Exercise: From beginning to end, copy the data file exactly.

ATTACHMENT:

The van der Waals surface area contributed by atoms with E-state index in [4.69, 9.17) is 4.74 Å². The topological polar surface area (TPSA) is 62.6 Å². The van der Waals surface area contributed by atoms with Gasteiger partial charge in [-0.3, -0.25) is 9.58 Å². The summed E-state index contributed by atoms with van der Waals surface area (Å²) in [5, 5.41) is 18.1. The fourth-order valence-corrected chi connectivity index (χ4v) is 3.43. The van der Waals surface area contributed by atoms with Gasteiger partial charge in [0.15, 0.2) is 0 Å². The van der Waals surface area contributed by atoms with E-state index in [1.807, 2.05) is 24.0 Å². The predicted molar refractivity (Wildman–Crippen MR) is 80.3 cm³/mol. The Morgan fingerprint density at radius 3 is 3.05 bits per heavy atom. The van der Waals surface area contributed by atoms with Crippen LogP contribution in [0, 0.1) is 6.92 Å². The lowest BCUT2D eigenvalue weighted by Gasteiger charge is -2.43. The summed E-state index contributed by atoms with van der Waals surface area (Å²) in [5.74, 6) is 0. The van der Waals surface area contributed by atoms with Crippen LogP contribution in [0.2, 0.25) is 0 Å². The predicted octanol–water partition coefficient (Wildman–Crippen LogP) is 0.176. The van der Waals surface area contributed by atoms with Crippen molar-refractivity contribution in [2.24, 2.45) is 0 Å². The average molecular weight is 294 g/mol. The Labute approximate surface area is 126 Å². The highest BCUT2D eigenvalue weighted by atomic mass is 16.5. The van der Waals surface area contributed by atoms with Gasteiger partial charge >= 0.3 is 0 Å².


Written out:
The van der Waals surface area contributed by atoms with E-state index in [4.69, 9.17) is 4.74 Å². The topological polar surface area (TPSA) is 62.6 Å². The van der Waals surface area contributed by atoms with Gasteiger partial charge in [-0.3, -0.25) is 9.58 Å². The summed E-state index contributed by atoms with van der Waals surface area (Å²) in [5, 5.41) is 18.1. The fourth-order valence-corrected chi connectivity index (χ4v) is 3.43. The van der Waals surface area contributed by atoms with Gasteiger partial charge in [0.15, 0.2) is 0 Å². The van der Waals surface area contributed by atoms with E-state index in [1.807, 2.05) is 24.0 Å². The predicted molar refractivity (Wildman–Crippen MR) is 80.3 cm³/mol. The Morgan fingerprint density at radius 3 is 3.05 bits per heavy atom. The van der Waals surface area contributed by atoms with Crippen LogP contribution in [0, 0.1) is 6.92 Å². The lowest BCUT2D eigenvalue weighted by Gasteiger charge is -2.43. The summed E-state index contributed by atoms with van der Waals surface area (Å²) in [5.74, 6) is 0. The van der Waals surface area contributed by atoms with Crippen LogP contribution in [0.2, 0.25) is 0 Å². The predicted octanol–water partition coefficient (Wildman–Crippen LogP) is 0.176. The van der Waals surface area contributed by atoms with Crippen molar-refractivity contribution in [2.24, 2.45) is 0 Å². The average molecular weight is 294 g/mol. The Labute approximate surface area is 126 Å². The highest BCUT2D eigenvalue weighted by atomic mass is 16.5. The van der Waals surface area contributed by atoms with Gasteiger partial charge >= 0.3 is 0 Å².